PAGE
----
Congratulations on reaching the final destination in our very special journey to combine frictionless Atlassian applications with enterprise security! If you haven’t yet, you can have a look at the first article on the symptoms that your company needs a single sign-on solution and the second part on the existing opportunities to implement Identity Providers with your current infrastructure.
With the goal of identifying realistic solutions, in the third article we reviewed the top SSO requirements for Atlassian Data Center applications:
- Are usernames consistent across user directories?
- Are there multiple sources of identity?
- Do you need to centralize user management on your Identity Provider?
- Is there a need to automate user activation and deactivation?
Then, we mapped possible responses to competing alternatives so that you could tell when Data Center SAML could do the job, and when it would be better to look for an alternative in the Marketplace. Go back to our detailed comparison if you want to dive into the enterprise customization options!
In the following two articles we will see the four requirements come together in a killer implementation of resolution’s SAML SSO. Let’s follow the steps of ACME Services Ltd!
ACME is (obviously) an imaginary company based on the hundreds of customer implementations that our support team has guided to completion.
The starting point
- As part of a larger effort to centralize user management in a central team, the company ACME Services has decided to migrate their Jira and Confluence users from a local Active Directory where users login locally with username and password to Azure AD. SAML SSO will be used to connect with the Atlassian applications.
- ACME works for specific technology projects with Contractor Unlimited, a large consulting firm. Consultants will need access to ACME’s Jira and Confluence applications with their existing Contractor accounts, hosted in Okta.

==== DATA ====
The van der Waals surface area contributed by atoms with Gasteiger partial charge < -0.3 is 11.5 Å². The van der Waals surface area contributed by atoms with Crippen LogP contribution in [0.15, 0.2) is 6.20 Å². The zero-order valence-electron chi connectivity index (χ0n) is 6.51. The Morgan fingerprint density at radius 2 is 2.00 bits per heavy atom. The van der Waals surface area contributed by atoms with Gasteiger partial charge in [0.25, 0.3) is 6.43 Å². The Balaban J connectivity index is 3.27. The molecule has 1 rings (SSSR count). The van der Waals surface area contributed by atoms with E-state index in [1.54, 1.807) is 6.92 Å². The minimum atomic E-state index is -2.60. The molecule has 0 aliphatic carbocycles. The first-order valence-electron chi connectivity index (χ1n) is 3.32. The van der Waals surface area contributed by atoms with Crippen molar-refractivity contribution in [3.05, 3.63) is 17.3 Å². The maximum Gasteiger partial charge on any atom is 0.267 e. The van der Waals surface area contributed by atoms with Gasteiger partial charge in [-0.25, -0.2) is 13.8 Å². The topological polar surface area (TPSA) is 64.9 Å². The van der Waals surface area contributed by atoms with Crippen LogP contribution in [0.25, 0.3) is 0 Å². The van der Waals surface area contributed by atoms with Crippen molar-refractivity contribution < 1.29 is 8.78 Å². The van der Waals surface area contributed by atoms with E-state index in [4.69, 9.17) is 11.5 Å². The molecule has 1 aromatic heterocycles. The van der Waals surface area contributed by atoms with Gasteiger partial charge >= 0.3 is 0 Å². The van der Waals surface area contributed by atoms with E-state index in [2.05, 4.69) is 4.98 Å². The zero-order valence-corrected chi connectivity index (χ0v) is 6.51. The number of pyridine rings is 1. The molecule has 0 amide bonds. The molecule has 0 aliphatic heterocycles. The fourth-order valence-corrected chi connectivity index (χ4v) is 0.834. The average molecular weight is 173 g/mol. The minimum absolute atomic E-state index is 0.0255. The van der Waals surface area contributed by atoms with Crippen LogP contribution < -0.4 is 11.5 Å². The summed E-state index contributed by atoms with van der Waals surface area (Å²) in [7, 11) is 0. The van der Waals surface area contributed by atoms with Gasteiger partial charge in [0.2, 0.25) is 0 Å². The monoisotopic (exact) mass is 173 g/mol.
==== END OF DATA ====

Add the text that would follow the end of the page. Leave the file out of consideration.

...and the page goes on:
- Obviously, only the contractors assigned to projects can have access, which should be revoked as soon as their assignment concludes. This step will be shown in an upcoming article.
Note: While the scenario includes both Jira and Confluence, we will only cover the implementation in Jira as an example. Keep in mind that the steps are virtually identical for both applications!
1. The migration from the local AD to Azure AD
- Usernames sent from Azure AD are different to the local Atlassian usernames: email@example.com versus first.lastname
- ACME has a central IT department separated from the team of Atlassian admins, and collaboration between both teams usually takes time. To increase the speed of the implementation, it has been decided to transform usernames on the Atlassian application.
- Users from Jira must be first migrated to Azure AD, since it’s a historic instance with thousands of existing tickets.
In this guide we will focus on the critical tips and tricks, but will assume that you already have a basic working configuration that includes:
- Creating a User Sync connector for Azure AD following the Configuration Guide for Azure AD. Do not sync yet! It's best to wait until the implementation is complete.
- SAML SSO configured with your Azure AD. Here is the guide
- Having read, understood and followed our guide on how to migrate the Jira/Confluence internal directory to User Sync to retain user history, groups, etc.
It’s convenient to configure User Sync and SAML SSO in this order so that you can select an existing User Sync connector to provision your users during the SAML SSO setup.
Important note: Migrations can be messy, so it’s fine to recognize it if you have trouble solving the 3 prerequisites above. Don’t be afraid to ask for help either Praecipio or resolution –we regularly host free screenshare sessions with our customers to get their SAML SSO implementation ready for production!
In this walkthrough, we’ll implement username transformations on both the SAML SSO login process and the User Synchronizations via API. You may we wondering why the transformation must be completed on both sides. We asked one of our engineers, and here's what he said: